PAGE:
BrewDog Nottingham opens in, er, Nottingham

BrewDog Nottingham is now open, officially, as in you can go and get a beer if it’s past mid-day and before 1am.

They also do pint glasses, I know what some blokes are like.

Last night I spent the evening in the spanking new BrewDog Nottingham on what was an officially unofficially but we’re officially open night, members of Nottingham CAMRA were there too, now according to some PR and some other ‘ranty’ articles I have read this should have resulted in scenes resembling wrestlemania 1988, yet nobody was oiled up, no fight broke out, nobody got dragon punched and no scenes that would make the Jeremy Kyle highlight reel erupted, it’s almost as if those people had willingly walked in and bought a beer, funny that eh?

"Hey is that an old school gym floor on the wall?"

I make no excuses for my love of other cities like Sheffield, where 10+ beer pubs are aplenty offering greater diversity and choice, an area in which I think Nottingham still can improve; so regardless of whether you welcome BrewDog Nottingham with open arms, or a double flip of the bird, it’s undeniable that they offer a range of beers that were previously unavailable, and that’s the important bit isn’t it, beer.

The guest draft board offering beers from around the world.

Oh god the beer, In Nottinghams sea of Castle Rock and Blue Monkey (both great brewers who do Nottingham proud) BrewDog Nottingham offers a genuine entirely different choice, now you’re not stupid, you can see from the pictures it’s not cheap, but until Tesco start offering imported beers on tap like Hitachino Nest, Stone, or Flying Dog, you either buy it or you don’t, and with promised themed brewery nights coupled with the ability to go up to 16 different beers on tap at once it’s worth checking out merely for the gems they import, and I do mean gems, on sampling Hitachino Nest – Japanese classic ale (7.5%) and Stone – Oaked arrogant bastard (7.2%) I instantly fell in love, which made me wonder why BrewDog need all the silly PR when they already offer something that people can’t get readily elsewhere.

BrewDog draft beers, and a squirrely bottle of 'the end of history'

What about the BrewDog beers? well, I didn’t try all 9 on at the time (sorry) but the 3-4  I had where absolutely great, Punk IPA was very tasty, poles apart from my previous experience with it ‘on keg’ and special praise goes to Protoype 17.6, a mix of trashy blonde and raspberries, proof that cocking about can lead to great things!

Nottingham has just got another drinking choice and it’s a great one and not at all much abrew about woofing, to quote BrewDogs irritating twitter feed, ‘pow‘ pow indeed sir, pow indeed.


BrewDog Nottingham is located on 20 Broad Street, next to the Broadway cinema, remember they have an old school gym floor on the walls, yes, really.

CAMRA and BrewDog get nitro knickers twisted.

Hit the nitro! it sounds like something out of Knight Rider doesn’t it? no I didn’t think so either, as we all know KITT uses a turbo boost, not nitro.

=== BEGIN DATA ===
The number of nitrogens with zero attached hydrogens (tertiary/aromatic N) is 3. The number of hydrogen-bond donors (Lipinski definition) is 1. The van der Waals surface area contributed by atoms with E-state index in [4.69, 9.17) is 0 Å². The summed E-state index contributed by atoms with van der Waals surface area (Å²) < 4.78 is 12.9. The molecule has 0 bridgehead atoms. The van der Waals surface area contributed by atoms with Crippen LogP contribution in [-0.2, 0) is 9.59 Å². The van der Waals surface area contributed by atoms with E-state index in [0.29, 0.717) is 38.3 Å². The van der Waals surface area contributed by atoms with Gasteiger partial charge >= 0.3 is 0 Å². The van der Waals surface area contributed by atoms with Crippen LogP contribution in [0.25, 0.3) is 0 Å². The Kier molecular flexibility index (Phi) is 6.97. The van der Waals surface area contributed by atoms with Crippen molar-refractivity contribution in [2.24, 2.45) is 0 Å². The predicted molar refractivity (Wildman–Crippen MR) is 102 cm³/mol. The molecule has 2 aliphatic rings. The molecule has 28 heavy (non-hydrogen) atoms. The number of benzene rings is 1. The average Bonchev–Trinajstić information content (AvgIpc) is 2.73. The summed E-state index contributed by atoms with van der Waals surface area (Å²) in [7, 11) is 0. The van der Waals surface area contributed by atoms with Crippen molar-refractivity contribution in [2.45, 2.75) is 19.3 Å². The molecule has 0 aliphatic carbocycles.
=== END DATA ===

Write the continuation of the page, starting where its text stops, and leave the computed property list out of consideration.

You may or may not have read about the big brewhaha kicking off between CAMRA and BrewDog regarding kegging some of their beer at the GBBF (Great British Beer Festival) it’s mostly rather petty tit for tat but it does create a bridge to an issue that over the coming months and years we will be undoubtedly seeing more of, craft beer in a keg. Like it or not ‘craft beer’ in kegs isn’t going anywhere so CAMRAs decision to pull the plug seems a little short sighted, perhaps both parties just need to sit down properly and talk it over, this would be helped greatly by BrewDog who brew some fine beer indeed pulling their head down from the clouds, they’re not the messiahs they often claim to be, just rather good at marketing.

The ‘rebellious’ BrewDog (available in Tescos…) like to get busy with the fizzy, or busy wit’ fizzy if you prefer the Bo Selecta Craaaaig Daaavid approach. So what’s the big deal? well it all comes down to the definitions of ale, live yeast, filtering etc, yes I can hear the snores already but kegging dominance in short is what CAMRA was setup to stop happening; but more importantly it looks to me like a good old clashing of opinion. In Europe and America this practise of kegging is common, my co-writer Hoppkins is a huge fan of American craft beers and has sampled them many times on their home soil, I myself loved many of the beers we had in Amsterdam, again all kegged, in-fact some of the Flying Dog beers I had out there rank as the best I have ever had though I am massively curious as to what they taste like without kegging.

Is there room for both? I don’t think there’s a choice as both exist and both will continue to push forward but you can’t blame CAMRAs defensive approach with the taste destroying reputation kegging has, this can’t be helped by some of the UK brewers putting on some very poor shows, both BrewDogs- Punk IPA and Thornbridge – Jaipur are brilliant brews, but truly dreadful on keg, and I might point out at this point I have tried them both more than twice at different places and times so it wasn’t just a bad batch.

For now it seems a lot more toys are going to be chucked out the pram, but it seems a genuine shame to have beers specifically brewed for kegging as they do in the US and Europe snubbed because of this reason, for now this debate seems set to roar on.

Of much more importance is the Nottingham CAMRA branches confirmation that BrewDog will be at the 2011 Nottingham Beer Festival but as last year on cask, not keg!